Zimbabwe Unfreezes Bank Lending Days After Policy Change

Zimbabwe Unfreezes Bank Lending Days After Policy Change (News Central TV)
Reserve Bank of Zimbabwe (RBZ) Governor John Mangudya gestures as he delivers his 2018 Monetary Policy Statement in Harare, Zimbabwe February 7, 2018. REUTERS/Philimon Bulawayo

The central bank of Zimbabwe has removed its restriction on bank lending, more than a week after the government froze credit in an effort to stop speculation against the swiftly depreciating local currency.

At the time, the government stated it had begun pursuing unnamed speculators for using Zimbabwe dollar bank loans to buy foreign money on the black market, causing the local currency’s value to plummet.

“The Bank wishes to advise the public that the temporary suspension of lending services by banks has been lifted with immediate effect,” the central bank said in a statement on Tuesday.

Only organisations under investigation for misusing lending facilities would be permitted to borrow from banks, according to the statement.

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The lending restriction, according to business groups, will damage commerce and exacerbate Zimbabwe’s economic woes.

Tongaat Hulett of South Africa delayed prepayments to sugar cane farmers last week, citing a reliance on bank loans to fund the payments.

“We said [the lending freeze] was temporary. We have lived true to our word,” government spokesman Nick Mangwana said on Twitter.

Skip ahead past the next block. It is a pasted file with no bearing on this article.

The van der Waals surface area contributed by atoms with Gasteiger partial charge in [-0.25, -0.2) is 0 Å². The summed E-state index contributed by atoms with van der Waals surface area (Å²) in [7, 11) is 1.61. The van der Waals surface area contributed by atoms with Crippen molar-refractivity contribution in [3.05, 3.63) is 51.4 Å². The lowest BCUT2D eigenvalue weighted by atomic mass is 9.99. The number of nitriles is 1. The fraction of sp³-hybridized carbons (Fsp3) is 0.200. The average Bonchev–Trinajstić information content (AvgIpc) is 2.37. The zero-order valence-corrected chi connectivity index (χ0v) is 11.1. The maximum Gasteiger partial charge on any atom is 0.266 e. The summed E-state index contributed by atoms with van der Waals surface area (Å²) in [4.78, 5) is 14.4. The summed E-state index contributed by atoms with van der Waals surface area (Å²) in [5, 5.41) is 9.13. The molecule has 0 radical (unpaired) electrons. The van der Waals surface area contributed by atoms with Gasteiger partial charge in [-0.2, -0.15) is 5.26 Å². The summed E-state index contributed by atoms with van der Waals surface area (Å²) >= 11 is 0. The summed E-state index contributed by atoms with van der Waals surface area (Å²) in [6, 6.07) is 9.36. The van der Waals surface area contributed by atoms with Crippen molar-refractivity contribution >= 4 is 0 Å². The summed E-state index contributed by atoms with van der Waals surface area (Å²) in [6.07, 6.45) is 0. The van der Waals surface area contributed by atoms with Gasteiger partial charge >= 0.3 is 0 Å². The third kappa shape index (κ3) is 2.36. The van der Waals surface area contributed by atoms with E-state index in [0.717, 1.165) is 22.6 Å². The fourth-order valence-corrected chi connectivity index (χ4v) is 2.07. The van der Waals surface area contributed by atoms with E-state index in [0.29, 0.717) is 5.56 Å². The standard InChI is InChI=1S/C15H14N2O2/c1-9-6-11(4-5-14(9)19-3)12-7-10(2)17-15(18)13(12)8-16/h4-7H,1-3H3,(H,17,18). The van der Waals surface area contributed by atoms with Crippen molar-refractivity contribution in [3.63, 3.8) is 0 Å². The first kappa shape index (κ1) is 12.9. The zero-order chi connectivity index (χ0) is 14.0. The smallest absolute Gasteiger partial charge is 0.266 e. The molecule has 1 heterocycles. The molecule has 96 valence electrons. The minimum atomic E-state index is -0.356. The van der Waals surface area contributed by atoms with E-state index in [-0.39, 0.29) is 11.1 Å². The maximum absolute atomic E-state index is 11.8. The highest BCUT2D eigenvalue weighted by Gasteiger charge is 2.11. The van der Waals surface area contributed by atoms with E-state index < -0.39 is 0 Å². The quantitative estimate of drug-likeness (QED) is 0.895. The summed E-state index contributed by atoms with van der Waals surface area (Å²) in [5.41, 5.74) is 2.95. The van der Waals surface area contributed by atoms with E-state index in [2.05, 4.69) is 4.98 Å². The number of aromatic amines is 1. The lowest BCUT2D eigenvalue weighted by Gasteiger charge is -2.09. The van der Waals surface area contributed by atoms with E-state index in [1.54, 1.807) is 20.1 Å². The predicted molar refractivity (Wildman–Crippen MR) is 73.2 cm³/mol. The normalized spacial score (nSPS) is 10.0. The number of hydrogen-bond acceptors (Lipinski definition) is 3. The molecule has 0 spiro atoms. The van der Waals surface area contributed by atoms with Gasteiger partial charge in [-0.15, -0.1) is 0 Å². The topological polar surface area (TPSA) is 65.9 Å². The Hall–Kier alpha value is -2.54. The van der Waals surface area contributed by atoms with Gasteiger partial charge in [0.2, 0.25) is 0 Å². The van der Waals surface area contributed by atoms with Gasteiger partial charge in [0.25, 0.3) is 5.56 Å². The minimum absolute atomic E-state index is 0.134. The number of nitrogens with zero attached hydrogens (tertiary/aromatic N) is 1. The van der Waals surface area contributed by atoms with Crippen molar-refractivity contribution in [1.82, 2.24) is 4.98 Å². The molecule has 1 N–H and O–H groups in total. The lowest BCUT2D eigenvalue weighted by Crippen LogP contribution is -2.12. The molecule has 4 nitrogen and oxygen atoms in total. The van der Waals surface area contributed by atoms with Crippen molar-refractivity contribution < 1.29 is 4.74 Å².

Zimbabwean Government Spokesperson Nick Mangwana

Zimbabwe reinstated its currency in 2019, more than a decade after dumping it in favor of foreign currencies, primarily the US dollar. The value of the local currency has fallen since its restoration, from around 2.5 to the US dollar in 2019 to 285 on the interbank market.

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On the illegal market, it trades for about 400 dollars to the US dollar. Analysts believe it is past time for the government to resume using the US currency.

Although the loan freeze slowed the drop of the Zimbabwean dollar on the underground market, it had little impact on the official rate.

Zimbabwe, which had 500 billion percent hyperinflation in 2008, is currently undergoing another round of severe inflation, with year-on-year inflation jumping to 96.4 percent in April from 72.7 percent in March, owing to the country’s rapid currency depreciation.

The economy has also been harmed by the COVID-19 pandemic’s lasting impacts and Russia’s invasion of Ukraine.

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